23. Burden, R., Morton, K., Richards, T., Whyte, G. and Pedlar, C., 2014. Is iron treatment beneficial in, iron-deficient but non-anaemic (IDNA) endurance athletes? A systematic review and meta-analysis. British Journal of Sports Medicine, 49(21), pp.1389-1397.

24. Erickson, K., Voss, M., Prakash, R., Basak, C., Szabo, A., Chaddock, L., Kim, J., Heo, S., Alves, H., White, S., Wojcicki, T., Mailey, E., Vieira, V., Martin, S., Pence, B., Woods, J., McAuley, E. and Kramer, A., 2011. Exercise training increases the size of the hippocampus and improves memory. Proceedings of the National Academy of Sciences, 108(7), pp.3017-3022.

25. Dyall, S., 2015. Long-chain omega-3 fatty acids and the brain: a review of the independent and shared effects of EPA, DPA and DHA. Frontiers in Aging Neuroscience, 7.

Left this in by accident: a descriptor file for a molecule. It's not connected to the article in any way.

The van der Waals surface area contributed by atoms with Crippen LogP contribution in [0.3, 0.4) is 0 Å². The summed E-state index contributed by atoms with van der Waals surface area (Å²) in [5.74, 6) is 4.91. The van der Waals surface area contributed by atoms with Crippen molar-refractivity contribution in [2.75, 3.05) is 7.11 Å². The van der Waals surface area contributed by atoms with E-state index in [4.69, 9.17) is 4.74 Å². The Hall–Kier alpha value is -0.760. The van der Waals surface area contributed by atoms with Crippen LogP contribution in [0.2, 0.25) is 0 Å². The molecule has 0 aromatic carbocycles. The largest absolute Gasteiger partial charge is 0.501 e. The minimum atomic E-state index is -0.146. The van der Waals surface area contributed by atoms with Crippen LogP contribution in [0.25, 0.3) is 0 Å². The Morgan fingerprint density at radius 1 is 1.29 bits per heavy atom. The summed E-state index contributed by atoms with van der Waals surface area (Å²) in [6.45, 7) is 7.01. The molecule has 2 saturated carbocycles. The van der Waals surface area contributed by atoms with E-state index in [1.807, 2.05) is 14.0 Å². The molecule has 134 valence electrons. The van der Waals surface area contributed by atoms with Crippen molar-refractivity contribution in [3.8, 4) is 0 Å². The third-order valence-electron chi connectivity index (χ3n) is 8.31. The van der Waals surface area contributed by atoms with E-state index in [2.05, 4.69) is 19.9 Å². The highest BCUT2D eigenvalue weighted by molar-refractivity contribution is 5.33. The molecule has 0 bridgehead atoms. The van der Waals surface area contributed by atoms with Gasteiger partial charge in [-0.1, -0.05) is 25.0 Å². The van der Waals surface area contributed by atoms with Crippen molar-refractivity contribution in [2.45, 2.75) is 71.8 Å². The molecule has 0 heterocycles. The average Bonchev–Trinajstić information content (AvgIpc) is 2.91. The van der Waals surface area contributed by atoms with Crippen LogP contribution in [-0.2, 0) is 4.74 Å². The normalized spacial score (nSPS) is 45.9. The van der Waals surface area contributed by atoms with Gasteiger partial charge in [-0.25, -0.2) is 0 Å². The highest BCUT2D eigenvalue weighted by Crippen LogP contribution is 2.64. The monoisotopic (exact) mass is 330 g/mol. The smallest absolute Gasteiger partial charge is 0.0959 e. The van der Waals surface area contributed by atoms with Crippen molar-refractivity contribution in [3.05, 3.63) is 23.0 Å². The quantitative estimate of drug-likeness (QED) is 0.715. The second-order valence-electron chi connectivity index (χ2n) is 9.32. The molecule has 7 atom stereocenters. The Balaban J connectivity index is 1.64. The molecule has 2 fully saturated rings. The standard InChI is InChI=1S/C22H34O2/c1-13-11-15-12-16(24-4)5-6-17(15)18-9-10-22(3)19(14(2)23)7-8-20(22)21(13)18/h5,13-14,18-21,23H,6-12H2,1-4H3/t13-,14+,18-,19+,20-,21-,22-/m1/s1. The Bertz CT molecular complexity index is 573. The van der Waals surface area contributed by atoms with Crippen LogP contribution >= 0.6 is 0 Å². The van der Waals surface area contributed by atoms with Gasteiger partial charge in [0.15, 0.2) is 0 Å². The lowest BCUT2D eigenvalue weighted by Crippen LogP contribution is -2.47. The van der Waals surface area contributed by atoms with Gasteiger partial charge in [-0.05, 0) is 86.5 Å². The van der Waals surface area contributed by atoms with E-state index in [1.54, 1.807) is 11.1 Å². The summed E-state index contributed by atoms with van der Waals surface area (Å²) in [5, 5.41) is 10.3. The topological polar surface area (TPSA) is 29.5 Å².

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28. Lieber, C., 2002. S-Adenosyl-l-methionine and alcoholic liver disease in animal models. Alcohol, 27(3), pp.173-177.

Performance areas elevateme

Written by Abhishek Majumdar

I'm an English Language and Linguistics student at Anglia Ruskin University, Cambridge. Learning from my time as a writer for my University's Journal I've decided to swim in the deep end put my passion for writing, my knowledge, and my keen interest in wellbeing, performance, and health to good use.